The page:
I recently picked up The Ballad of Sleeping Beauty, because, of course, it's a Western comic. It's decent. The art is pretty good, and the weird Carnivale-like stuff in the story is interesting enough. The artist draws a good gun-fight, something a lot of my other Western comics are lacking, even if he does opt for a modern muzzle-flash rather than a technologically appropriate puff of smoke.
One of the things that bugged me about it (cue loss of normal audience here) was that the artist kept drawing the guy reloading his Civil War-era pistol with a swing-out cylinder. I don't know exactly when swing-out cylinders became the norm for revolvers (my guess would be at the turn of the century when double-action revolvers were becoming the standard), but I do know that no cap-and-ball or cartridge conversion pistols from that era had swing-out cylinders.
What's worse (WORSE!) is that the arist has the auDACITY to draw the same error a few pages later, but swinging out on the OTHER SIDE! Can you believe it? No revolver has ever worked this way. Come ON.
I like how he never draws the cylinder arm. Where is it? How is the cylinder sliding out? It's in the shadows. We'll never know.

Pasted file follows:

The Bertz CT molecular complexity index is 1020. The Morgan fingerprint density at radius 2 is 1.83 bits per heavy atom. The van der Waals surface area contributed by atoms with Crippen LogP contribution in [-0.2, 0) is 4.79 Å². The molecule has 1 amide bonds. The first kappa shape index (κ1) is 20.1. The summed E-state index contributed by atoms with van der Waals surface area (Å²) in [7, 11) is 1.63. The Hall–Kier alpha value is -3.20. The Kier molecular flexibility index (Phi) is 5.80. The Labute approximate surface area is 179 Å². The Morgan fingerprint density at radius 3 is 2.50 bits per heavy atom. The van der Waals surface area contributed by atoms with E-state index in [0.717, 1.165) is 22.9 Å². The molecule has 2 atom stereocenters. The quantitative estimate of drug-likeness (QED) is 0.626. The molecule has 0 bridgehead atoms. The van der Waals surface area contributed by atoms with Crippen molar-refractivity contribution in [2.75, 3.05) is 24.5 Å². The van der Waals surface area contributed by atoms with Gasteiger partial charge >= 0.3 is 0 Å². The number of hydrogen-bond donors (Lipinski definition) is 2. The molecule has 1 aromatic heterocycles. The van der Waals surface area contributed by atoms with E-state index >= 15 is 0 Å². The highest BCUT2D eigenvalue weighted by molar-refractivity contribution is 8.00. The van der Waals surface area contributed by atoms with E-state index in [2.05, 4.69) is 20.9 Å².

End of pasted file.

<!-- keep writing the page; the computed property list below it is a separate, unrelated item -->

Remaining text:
I admit that that is a pretty nit-picky and nerdy thing to be bothered by. How many people know that kind of thing, after all? I mean besides anyone who has ever studied the operation of those guns.
But BUT I have something that should make you all laugh now. I enjoyed Damion Scott's art for the Batgirl book quite a bit. Once in a while he had some issues with storytelling, but for the most part it was my favorite depiction of the awesome Thai Batgirl. There is one panel that cracked me up, though. Let's see if you can spot the problem.
See it yet? Yes? Awesome. No? See the closeup below.
*pushes up glasses* Ahhh, excuse me, are we to believe that this is some sort of magic auto-shell-ejecting revolver? Ah ha, ah ha, ah ha. Boy, I really hope someone got fired for that one.